Heinrich Heine. A pillar figure of German literature. An inspiration for Leon. Respectful towards traditions and innovative at the same time. Active in a period of important social change in Germany – one embroiled by the process of industrialization and urbanization, an era during which Napoleon was spreading his imperialistic ambitions. Heine was part of a generation of intellectuals whose values was standing in-between “a glorified vision of the past and a radical break with traditions7 Cook, Roger, A companion to the works of Heinrich Heine, p.1” and is known to have been respectively one of the last romantics and one of those overcoming romanticism. Within that state of limbo, he manifested a constant struggle for emancipation8Ibid, p.4. A struggle Leon is facing too. But unlike Heine, Leon strives to emancipate from self-destructive work ethics, not from romanticism.
Romanzero is Heine’s last collection of poetry, his concluding literary signature. Albeit being embedded with Romantic themes, these are inserted in a larger historical context instead of being tied back to the romantic self9 Ibid, p.3. At the approach of his death, Heine seems to have experienced a sort of detachment from his personal desires to get closer to a deeper understanding of what surpasses the ego. The volume is divided into three parts: Historien (Tales), Lamentationen (Lamentations) and Hebräische Melodien (Hebrew Melodies). The 15th poem of the first part – The Asra – addresses the story of a seemingly impossible love story : the one between a slave and the Sultan’s daughter.
Täglich ging die wunderschöne
Sultanstochter auf und nieder
Um die Abendzeit am Springbrunn,
Wo die weißen Wasser plätschern.
Täglich stand der junge Sklave
Um die Abendzeit am Springbrunn,
Wo die weißen Wasser plätschern;
Täglich ward er bleich und bleicher.
Eines Abends trat die Fürstin
Auf ihn zu mit raschen Worten:
Deinen Namen will ich wissen,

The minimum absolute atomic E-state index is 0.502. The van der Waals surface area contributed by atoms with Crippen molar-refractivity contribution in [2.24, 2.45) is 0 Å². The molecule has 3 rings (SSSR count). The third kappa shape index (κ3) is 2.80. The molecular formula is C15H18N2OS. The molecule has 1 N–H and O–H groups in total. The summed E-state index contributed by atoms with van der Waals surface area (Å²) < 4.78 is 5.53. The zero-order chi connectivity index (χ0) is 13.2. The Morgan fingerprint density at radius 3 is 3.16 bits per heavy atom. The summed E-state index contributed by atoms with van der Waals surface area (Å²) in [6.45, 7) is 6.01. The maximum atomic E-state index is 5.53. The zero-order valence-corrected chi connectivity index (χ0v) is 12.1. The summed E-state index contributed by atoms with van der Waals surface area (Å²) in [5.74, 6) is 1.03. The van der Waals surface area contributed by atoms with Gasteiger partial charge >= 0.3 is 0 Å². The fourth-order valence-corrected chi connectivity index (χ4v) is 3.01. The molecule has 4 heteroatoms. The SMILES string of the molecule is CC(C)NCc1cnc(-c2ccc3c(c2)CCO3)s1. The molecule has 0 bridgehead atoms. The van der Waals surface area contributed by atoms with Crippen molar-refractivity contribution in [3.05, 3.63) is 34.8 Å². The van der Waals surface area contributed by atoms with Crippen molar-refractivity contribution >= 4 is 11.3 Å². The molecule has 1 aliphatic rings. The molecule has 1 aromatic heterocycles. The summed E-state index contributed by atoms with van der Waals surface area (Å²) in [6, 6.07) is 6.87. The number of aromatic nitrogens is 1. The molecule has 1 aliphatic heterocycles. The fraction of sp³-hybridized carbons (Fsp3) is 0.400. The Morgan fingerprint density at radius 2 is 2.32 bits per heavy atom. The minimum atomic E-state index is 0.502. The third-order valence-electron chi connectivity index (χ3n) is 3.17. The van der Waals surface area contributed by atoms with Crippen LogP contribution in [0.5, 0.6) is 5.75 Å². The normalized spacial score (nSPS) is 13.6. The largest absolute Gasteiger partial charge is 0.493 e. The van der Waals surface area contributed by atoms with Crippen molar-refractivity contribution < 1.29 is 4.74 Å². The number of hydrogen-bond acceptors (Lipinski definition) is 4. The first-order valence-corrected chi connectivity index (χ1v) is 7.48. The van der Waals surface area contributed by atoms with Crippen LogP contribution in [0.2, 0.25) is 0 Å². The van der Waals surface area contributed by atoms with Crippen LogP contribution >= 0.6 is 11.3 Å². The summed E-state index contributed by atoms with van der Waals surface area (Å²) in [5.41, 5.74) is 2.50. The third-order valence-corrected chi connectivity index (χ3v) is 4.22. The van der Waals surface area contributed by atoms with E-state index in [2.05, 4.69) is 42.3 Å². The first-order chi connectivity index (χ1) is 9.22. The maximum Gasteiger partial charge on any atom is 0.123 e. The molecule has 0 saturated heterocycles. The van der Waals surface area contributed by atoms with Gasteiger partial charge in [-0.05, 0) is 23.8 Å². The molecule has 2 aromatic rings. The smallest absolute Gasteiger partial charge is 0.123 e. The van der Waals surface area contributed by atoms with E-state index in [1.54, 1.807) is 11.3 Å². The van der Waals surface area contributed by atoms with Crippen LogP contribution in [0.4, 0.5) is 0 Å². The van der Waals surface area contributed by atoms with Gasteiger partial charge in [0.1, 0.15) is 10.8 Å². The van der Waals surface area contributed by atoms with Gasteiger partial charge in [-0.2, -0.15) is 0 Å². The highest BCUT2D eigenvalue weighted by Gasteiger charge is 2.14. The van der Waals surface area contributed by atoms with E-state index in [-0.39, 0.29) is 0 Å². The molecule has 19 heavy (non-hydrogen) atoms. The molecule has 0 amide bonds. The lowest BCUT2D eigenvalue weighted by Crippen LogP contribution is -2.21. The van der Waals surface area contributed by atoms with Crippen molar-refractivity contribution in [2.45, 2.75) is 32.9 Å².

Deine Heimath, deine Sippschaft!
Und der Sklave sprach: ich heiße
Mohamet, ich bin aus Yemmen,
Und mein Stamm sind jene Asra,
Welche sterben wenn sie lieben.
The slave is submitted to the sultan’s daughter’s charm. She has power over him. Not only because of that charm that attracts him to her, but also because she is the daughter of the sultan and he is the slave. Nonetheless, the power dynamic changes when she asks for his name. By doing so, she pays attention to his identity beyond his social status and shows to be, in her turn, “caught up in the play of eros10Peters, Paul, Wild Side: Heine’s Eroticism, in A companion to the works of Heinrich Heine, Eds. Roger F. Cook, Camden House, 2002, p.77-78”. The poem ends with the announcement of their correlated fates: they’re bound by death. Like those falling in love with Undine. The daughter’s sultan falling for the slave, a “revenge of love on the social order11Ibid, p.88”. The pretentious writer falling for the seasonal ice-cream seller. The comparative german literature specialist falling for the haughty writer of a novel called Club Sandwich. Asra appears to be Nadja’s favorite poem, and she’ll leave Leon agape when she’ll casually recite it by heart during lunch. She is an educated woman, he realizes the day after he rejected her invitation to accompany her to the sea at night to witness it glowing. There’s this phenomenon called Bioluminescence, she had told him before he had turned his back to go to sleep, because the day after, he had to work.